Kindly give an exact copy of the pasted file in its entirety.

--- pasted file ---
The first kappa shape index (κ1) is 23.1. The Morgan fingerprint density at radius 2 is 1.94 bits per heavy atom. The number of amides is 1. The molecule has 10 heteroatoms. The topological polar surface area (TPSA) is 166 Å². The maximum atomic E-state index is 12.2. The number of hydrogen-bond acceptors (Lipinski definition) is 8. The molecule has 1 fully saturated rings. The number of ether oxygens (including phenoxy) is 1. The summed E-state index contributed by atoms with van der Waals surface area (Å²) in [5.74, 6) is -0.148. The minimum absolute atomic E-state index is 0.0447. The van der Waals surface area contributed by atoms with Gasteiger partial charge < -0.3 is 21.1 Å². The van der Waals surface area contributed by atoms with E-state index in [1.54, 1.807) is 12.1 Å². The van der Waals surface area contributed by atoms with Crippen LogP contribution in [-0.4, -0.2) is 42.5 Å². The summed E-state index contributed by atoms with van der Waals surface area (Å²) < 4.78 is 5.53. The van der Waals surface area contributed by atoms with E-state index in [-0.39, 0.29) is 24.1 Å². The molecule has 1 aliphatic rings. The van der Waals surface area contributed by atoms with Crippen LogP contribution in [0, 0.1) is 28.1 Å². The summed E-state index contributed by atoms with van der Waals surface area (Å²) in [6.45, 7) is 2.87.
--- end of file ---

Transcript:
The first kappa shape index (κ1) is 23.1. The Morgan fingerprint density at radius 2 is 1.94 bits per heavy atom. The number of amides is 1. The molecule has 10 heteroatoms. The topological polar surface area (TPSA) is 166 Å². The maximum atomic E-state index is 12.2. The number of hydrogen-bond acceptors (Lipinski definition) is 8. The molecule has 1 fully saturated rings. The number of ether oxygens (including phenoxy) is 1. The summed E-state index contributed by atoms with van der Waals surface area (Å²) in [5.74, 6) is -0.148. The minimum absolute atomic E-state index is 0.0447. The van der Waals surface area contributed by atoms with Gasteiger partial charge < -0.3 is 21.1 Å². The van der Waals surface area contributed by atoms with E-state index in [1.54, 1.807) is 12.1 Å². The van der Waals surface area contributed by atoms with Crippen LogP contribution in [-0.4, -0.2) is 42.5 Å². The summed E-state index contributed by atoms with van der Waals surface area (Å²) < 4.78 is 5.53. The van der Waals surface area contributed by atoms with E-state index in [-0.39, 0.29) is 24.1 Å². The molecule has 1 aliphatic rings. The van der Waals surface area contributed by atoms with Crippen LogP contribution in [0, 0.1) is 28.1 Å². The summed E-state index contributed by atoms with van der Waals surface area (Å²) in [6.45, 7) is 2.87.